Tuesday, October 5, 2010

Islam is a part of German society and "Toten Hosen" play in Tel-Aviv

Now "our" politicians are a motley crew of mediocrities, none of them to be taken too seriously, all of them expendable. Nevertheless, even although organised religion is the most aburd gobbledegook,when the German president, Christian Wulff stands up and says  that Islam is an integral part of German society, that can be taken seriously for what Mr Wulff is effectively telling all and sundry is that islamophobia, xenophobia, anti-semitism, racism, is not Salonfähig. In other words, it is just not on, not politically correct. Therefore, it can be reasonably assumed that Germany today is very different from the Germany that woke up on the morning of the 10th November 1938  


Unfortunately, there is still real cause for concern and the evidence would seem to suggest that that "wir haben es nicht gewusst", that look the other way,  sector of the population is still thick on the ground. For instance, there is Andreas Frege, better known as Campino, the lead singer in the German group "Toten Hosen", another politically correct, very Salonfähig German whose myopia has him and his mates jumping around a stage in Tel Aviv as .... a punk rocker of all things. Yes, it would appear that he has totally misunderstood that late seventies/early eighties  "no future" generation's "not giving a fuck philosophy" and we might expect very different behaviour from someone who has played Macky Messer in Brecht's Dreigroschenoper and who, apparently has supported social projects against racism and provided financial support for legal aid for asylum seekers.

Anyway, there he was in yesterday's ZDF full of praise for how open the people are in Israel and telling us how important it is that a  German group can play there, while down on the beach young Israelis supped their Weissbier and told us how they would like to visit Berlin and in the meantime forty miles down the road in Gaza they cannot even travel out of their prison, or just up the road in the Occupied Territories, they have to stop every five minutes to be humiliated at an Israelli control point? Yes, maybe its something to do with his being German, but Andreas hasn't quite understood or he really is guilty of that type of opportunism that saw 99% of Germany's Civil Service stay in office after Adolf came to power.  Otherwise, he might take his cue from that group of Israeli activists who wrote an open letter to the Pixies in March, asking “Are you prepared to perform in Tel Aviv,” they wrote, “while just under your nose millions of human beings are suffocating under a cruel Israeli military regime, denying them elementary human rights?” The Pixies didn't go and in not going they have followed in the footsteps of those many other aritists who have boycotted the Zionist regime.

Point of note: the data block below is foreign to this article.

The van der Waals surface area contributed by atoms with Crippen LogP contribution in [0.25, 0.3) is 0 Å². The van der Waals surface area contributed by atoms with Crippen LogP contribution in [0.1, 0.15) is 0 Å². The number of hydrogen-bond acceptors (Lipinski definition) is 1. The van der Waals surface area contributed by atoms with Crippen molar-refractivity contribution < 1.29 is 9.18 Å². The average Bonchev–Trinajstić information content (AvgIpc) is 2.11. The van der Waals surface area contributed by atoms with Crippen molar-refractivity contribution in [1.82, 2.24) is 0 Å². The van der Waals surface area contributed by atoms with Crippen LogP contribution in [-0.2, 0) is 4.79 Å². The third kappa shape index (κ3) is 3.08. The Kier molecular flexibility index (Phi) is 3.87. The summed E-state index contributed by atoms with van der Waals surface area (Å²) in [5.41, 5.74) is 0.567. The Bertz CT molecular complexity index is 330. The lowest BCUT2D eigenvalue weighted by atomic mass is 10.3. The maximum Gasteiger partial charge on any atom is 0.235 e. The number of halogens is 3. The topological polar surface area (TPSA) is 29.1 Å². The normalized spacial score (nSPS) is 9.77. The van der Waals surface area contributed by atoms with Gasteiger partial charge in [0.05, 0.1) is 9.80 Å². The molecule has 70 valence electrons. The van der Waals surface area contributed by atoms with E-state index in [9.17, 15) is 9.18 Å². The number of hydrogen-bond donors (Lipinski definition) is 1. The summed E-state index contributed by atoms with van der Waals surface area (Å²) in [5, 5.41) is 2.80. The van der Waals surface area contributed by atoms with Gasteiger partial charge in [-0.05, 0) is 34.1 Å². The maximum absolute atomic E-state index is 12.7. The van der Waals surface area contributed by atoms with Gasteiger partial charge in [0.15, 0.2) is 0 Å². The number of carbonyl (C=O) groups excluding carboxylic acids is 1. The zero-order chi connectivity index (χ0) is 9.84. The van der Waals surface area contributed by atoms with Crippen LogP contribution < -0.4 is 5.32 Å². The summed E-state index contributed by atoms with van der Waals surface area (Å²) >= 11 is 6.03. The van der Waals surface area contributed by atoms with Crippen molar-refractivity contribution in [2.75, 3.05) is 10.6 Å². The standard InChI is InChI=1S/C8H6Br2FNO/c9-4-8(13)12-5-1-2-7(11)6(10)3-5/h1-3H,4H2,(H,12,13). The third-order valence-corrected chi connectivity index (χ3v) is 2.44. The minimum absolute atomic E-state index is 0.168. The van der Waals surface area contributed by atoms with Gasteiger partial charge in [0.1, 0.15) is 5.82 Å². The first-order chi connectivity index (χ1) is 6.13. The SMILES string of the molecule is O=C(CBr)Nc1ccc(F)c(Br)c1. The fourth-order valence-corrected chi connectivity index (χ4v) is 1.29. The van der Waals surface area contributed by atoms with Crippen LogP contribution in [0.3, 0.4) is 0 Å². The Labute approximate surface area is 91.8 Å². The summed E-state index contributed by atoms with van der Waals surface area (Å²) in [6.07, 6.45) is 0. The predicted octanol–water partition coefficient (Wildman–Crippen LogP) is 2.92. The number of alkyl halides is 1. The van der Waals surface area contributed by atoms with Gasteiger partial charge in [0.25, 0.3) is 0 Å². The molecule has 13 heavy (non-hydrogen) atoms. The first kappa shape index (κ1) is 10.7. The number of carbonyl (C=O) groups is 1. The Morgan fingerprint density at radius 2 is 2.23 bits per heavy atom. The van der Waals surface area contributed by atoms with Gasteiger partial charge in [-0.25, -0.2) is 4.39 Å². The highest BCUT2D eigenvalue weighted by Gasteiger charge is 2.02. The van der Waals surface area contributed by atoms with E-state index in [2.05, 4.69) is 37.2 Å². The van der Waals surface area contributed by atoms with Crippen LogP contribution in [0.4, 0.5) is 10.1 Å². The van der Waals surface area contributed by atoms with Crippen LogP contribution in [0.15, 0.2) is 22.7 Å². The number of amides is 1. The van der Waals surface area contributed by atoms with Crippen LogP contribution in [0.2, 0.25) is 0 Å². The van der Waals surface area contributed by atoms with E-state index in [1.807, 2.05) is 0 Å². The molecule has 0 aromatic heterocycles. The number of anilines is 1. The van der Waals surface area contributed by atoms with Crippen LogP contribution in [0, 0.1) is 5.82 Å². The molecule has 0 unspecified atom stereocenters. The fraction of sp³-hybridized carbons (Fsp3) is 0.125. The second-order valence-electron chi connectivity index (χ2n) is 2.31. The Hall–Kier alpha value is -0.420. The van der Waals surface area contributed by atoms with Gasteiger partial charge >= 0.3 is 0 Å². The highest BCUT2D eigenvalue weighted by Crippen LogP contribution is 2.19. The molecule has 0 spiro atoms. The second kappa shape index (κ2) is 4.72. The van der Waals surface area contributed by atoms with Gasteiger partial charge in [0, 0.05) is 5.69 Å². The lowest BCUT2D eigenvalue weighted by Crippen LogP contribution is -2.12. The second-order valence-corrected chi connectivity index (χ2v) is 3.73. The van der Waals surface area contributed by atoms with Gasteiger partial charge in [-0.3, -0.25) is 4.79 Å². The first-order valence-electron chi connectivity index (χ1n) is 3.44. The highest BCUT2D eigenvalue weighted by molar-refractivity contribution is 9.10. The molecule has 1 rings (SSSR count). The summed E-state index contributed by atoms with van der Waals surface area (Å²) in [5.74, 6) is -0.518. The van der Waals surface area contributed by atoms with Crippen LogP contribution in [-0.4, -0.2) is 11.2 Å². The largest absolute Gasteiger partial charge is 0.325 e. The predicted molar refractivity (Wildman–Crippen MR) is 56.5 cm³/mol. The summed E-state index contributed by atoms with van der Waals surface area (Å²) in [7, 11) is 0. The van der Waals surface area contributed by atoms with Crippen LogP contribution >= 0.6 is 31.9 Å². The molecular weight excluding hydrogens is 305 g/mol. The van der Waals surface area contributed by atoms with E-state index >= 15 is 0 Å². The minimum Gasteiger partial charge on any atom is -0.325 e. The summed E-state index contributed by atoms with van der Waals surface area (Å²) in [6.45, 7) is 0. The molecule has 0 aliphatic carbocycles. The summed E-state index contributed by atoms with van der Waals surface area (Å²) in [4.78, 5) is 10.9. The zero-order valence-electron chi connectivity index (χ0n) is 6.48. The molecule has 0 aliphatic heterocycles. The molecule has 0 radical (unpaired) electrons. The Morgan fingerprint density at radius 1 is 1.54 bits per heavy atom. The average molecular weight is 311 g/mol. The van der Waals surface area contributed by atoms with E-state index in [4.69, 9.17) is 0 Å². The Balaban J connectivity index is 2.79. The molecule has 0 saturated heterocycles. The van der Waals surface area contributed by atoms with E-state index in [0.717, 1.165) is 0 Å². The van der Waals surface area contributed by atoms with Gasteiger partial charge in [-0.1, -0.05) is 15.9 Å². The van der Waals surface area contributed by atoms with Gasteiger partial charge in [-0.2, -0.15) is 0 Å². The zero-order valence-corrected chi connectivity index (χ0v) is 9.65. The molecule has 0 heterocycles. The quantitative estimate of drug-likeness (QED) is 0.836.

The good news from Germany is that islamophobia, xenophobia, anti-semitism, racism, are, for the time being, not politically correct. The bad news is that there are still a lot of people out there who are all too willing to turn a blind eye, to look the other way.  Moreover, this is all the more worrying, considering that, unlike their grandparents generation, they can say something, do something, follow their conscience, without having to worry about ending up in a concentration camp themselves.  Moreover, while it is, of course, to some extent understandable, nowhere is the collective myopia, this tendency to turn a blind eye, to look the other way, more obvious than is in Germany when it comes to Israel and it is only when the Germans and German society move beyond this that Christian Wulff's words will be more than just pure political expediency and Germany will indeed have learned from its past.

2 comments:

Julia (20) said...

I think it was the right decision of Campino to give a concert there. As Campino said "as long as people want to see us, we'll go there and play gigs. We are in Israel for the people, not for the government".

I think, that's the right sign. I doubt that cancelling a concert has a huge impact on the regime and in my opinion nobody benefits from a boycott.

James Nelson said...

thanks for you opinion, julia. in the context of the post, however, it might be worth pointing you to klaus mann's portrayal of gustaf gründgens in his book "mephisto".
it is not about just "one concert" but rather about legitimising a regime that breaks international law at every turn. to say campino was right is to suggest that those artists who are boycotting israel are wrong. they are not, exactly in the same way as those who boycotted south africa were not wrong to do so.
finally, believe me that artists boycotting israel sends the right message and in sending that message israel is left to understand that its behaviour is unacceptable. that has to be important for all of us. moreover, it tells a people who are effectively locked in an iron cage and bullied, dispossesed and humiliated that they are not alone.
when there are mass protests on the streets of tel aviv and jerusalem against the occupation and against the blockade of gaza, i would be more than happy to see campino and others going to israel and playing to show solidarity with those demonstrators.